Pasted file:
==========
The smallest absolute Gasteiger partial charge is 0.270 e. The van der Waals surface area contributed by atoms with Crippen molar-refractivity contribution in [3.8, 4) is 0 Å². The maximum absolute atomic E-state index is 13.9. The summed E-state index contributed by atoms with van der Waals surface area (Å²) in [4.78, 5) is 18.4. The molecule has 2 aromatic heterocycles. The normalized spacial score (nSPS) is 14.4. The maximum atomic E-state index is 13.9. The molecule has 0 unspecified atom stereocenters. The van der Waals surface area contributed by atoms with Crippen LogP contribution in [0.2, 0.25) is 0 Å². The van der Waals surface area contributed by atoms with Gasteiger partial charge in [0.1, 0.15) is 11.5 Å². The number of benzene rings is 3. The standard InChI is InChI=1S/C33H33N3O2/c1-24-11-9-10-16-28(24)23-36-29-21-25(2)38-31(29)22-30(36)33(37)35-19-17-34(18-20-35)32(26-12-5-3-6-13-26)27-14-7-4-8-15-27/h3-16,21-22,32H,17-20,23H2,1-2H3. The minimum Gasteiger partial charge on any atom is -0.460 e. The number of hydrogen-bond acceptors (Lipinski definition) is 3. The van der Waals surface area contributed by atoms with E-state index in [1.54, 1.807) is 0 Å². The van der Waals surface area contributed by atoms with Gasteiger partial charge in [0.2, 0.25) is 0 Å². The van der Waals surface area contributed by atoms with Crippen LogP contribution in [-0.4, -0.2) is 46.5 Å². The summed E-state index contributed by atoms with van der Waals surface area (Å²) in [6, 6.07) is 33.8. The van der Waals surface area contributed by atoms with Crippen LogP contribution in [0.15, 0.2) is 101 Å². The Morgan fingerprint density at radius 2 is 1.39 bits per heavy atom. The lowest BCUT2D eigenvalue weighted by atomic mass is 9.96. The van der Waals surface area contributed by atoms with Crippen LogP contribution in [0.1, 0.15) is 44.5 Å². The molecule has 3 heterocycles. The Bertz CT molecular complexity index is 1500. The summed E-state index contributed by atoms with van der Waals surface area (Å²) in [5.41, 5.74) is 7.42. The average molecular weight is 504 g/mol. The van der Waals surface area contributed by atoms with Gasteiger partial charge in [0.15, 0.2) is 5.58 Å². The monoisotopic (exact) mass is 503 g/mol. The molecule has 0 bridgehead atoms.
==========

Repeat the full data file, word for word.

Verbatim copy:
The smallest absolute Gasteiger partial charge is 0.270 e. The van der Waals surface area contributed by atoms with Crippen molar-refractivity contribution in [3.8, 4) is 0 Å². The maximum absolute atomic E-state index is 13.9. The summed E-state index contributed by atoms with van der Waals surface area (Å²) in [4.78, 5) is 18.4. The molecule has 2 aromatic heterocycles. The normalized spacial score (nSPS) is 14.4. The maximum atomic E-state index is 13.9. The molecule has 0 unspecified atom stereocenters. The van der Waals surface area contributed by atoms with Crippen LogP contribution in [0.2, 0.25) is 0 Å². The van der Waals surface area contributed by atoms with Gasteiger partial charge in [0.1, 0.15) is 11.5 Å². The number of benzene rings is 3. The standard InChI is InChI=1S/C33H33N3O2/c1-24-11-9-10-16-28(24)23-36-29-21-25(2)38-31(29)22-30(36)33(37)35-19-17-34(18-20-35)32(26-12-5-3-6-13-26)27-14-7-4-8-15-27/h3-16,21-22,32H,17-20,23H2,1-2H3. The minimum Gasteiger partial charge on any atom is -0.460 e. The number of hydrogen-bond acceptors (Lipinski definition) is 3. The van der Waals surface area contributed by atoms with E-state index in [1.54, 1.807) is 0 Å². The van der Waals surface area contributed by atoms with Gasteiger partial charge in [0.2, 0.25) is 0 Å². The van der Waals surface area contributed by atoms with Crippen LogP contribution in [-0.4, -0.2) is 46.5 Å². The summed E-state index contributed by atoms with van der Waals surface area (Å²) in [6, 6.07) is 33.8. The van der Waals surface area contributed by atoms with Crippen LogP contribution in [0.15, 0.2) is 101 Å². The Morgan fingerprint density at radius 2 is 1.39 bits per heavy atom. The lowest BCUT2D eigenvalue weighted by atomic mass is 9.96. The van der Waals surface area contributed by atoms with Crippen LogP contribution in [0.1, 0.15) is 44.5 Å². The molecule has 3 heterocycles. The Bertz CT molecular complexity index is 1500. The summed E-state index contributed by atoms with van der Waals surface area (Å²) in [5.41, 5.74) is 7.42. The average molecular weight is 504 g/mol. The van der Waals surface area contributed by atoms with Gasteiger partial charge in [0.15, 0.2) is 5.58 Å². The monoisotopic (exact) mass is 503 g/mol. The molecule has 0 bridgehead atoms.